The depletion of fossil fuels and the serious environmental problems resulting from their combustion are two critical challenges facing society. The understanding and development of high performance catalytic systems can effectively address these problems in two ways: (i) by reducing energy consumption through efficient conversion of reactants to desired products, and (ii) by increasing the effectiveness of the methods by which energy is obtained from renewable energy sources. The ultimate goal of the Huang group is to understand and develop integrated catalytic systems based on controlled nanostructures to improve the efficiency of catalytic processes and renewable energy-related reactions.
Chemical Upcycling of Waste Plastics using Well-Defined Porous Catalysts.
Polymers are irreplaceable in the global economy, with myriad uses in packaging, construction, transportation, electronics, and healthcare industries. However, their massive-scale manufacture, single-use function, long lifetimes, slow decomposition rates, and disruption of sensitive ecosystems have created a crisis of plastics waste. Unfortunately, conventional mechanical recycling methods are limited by considerable technological and economic challenges. Chemical upcycling, an emerging alternative to the classical recycling approach, would use plastic waste as a feedstock to synthesize value-added chemicals and materials. This project focuses on developing advanced catalysts that can achieve efficient and selective upcycling of waste plastics to high-value chemicals.
Well-defined heterogeneous catalysts based on intermetallic compounds.
Precious metals and metal alloys are important heterogeneous catalysts for renewable energy and materials. However, both of them have their limitations. Precious metals have low natural abundance and are expensive. Metal alloys have unstable surfaces due to surface segregation under reaction conditions, which renders the identification of active sites and the understanding of reaction mechanisms difficult. My research group will address these limitations by developing new intermetallic NP catalysts. Intermetallic compounds, which consist of two or more metallic elements, adopt specific crystal structures as well as electronic structures different from the constituent elements. The modified electronic structures of intermetallic compounds make them unique catalytic materials. It has been proposed that such compounds should be treated as new “elements” considering their potential in catalysis. The inherent properties of intermetallic compounds, stable and exhibit a large variety of structures, will help us to discover catalysts with stable surfaces, consisting of more abundant metals, to replace unstable alloy and precious metal catalysts.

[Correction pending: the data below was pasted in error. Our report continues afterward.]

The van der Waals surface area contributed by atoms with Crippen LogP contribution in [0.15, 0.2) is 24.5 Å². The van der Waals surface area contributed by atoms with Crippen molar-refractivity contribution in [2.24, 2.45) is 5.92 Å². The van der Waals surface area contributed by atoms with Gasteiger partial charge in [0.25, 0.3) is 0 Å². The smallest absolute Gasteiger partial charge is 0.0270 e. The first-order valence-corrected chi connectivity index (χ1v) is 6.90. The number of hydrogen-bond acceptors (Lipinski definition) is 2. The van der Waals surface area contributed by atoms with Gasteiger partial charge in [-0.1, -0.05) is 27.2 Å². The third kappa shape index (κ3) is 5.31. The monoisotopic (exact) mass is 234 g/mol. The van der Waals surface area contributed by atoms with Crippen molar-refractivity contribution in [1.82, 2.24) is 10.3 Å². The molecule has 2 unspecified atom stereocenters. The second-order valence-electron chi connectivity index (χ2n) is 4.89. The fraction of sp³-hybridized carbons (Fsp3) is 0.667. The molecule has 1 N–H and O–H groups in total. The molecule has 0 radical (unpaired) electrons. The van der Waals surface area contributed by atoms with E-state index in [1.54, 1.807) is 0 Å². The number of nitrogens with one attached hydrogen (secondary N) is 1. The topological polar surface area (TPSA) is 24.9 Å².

Well-defined heterogeneous catalysts based on MOF-confined nanoclusters.
Metal-organic frameworks (MOFs) are unique support materials for metal nanoclusters (NCs) that have great potential due to their structural diversity, flexibility, tailorability, and high porosity. A wide spectrum of applications for MOF-based materials have been demonstrated in gas storage, chemical adsorption and separations, catalysis, sensors, and drug delivery. Metal NCs and nanoparticles supported on MOFs have been used as heterogeneous catalysts in many reactions, such as hydrogenation, oxidation, and carbon-carbon bond coupling. However, the diameters of most of these NCs and nanoparticles are larger than the cavities of the MOFs, which indicate that the nanoparticles are mostly supported on the external surface of the MOFs. To fully utilize the benefit of the geometrically and chemically uniform cavities of MOFs, we need to fully confine the catalytic NCs inside the cavities of MOFs. With NCs confined inside the cavities of MOFs, we could fully realize the benefit to have MOFs as supports for metal NC catalysts.
Developing Functionalized Graphene for Biomass Conversion.
The goal of this research is to develop low cost catalysts based on graphene-derived nanomaterials and use them to improve the efficiency of several key steps in biomass refinery. To make the cost of biomass derived fuels comparable or lower than that of petroleum fuels, it is necessary to develop new catalysts and processes that can substantially improve the efficiency of biomass refinery. Two attractive biomass refinery processes, pyrolysis and hydrolysis of lignocellulose, usually give molecules containing high oxygen content, and thus low energy density to be used directly as fuel. Therefore, upgrading of the lignocellulose derived oxygenates is necessary for them to be fit in appropriated fuel classes (i.e., gasoline, diesel, or jet fuels). The general approaches for upgrading the oxygenates are to decrease their oxygen content, and to build carbon-carbon bonds, targeting different fuel classes. Catalysts play a vital role in converting and upgrading biomass to fuels, and thus need to be studied extensively. Catalysts based on graphene-derived nanomaterials could greatly improve the efficiency of biomass conversion to liquid fuels, but they need to be systematically explored for this purpose. These improvements will substantially decrease the cost of biomass conversion.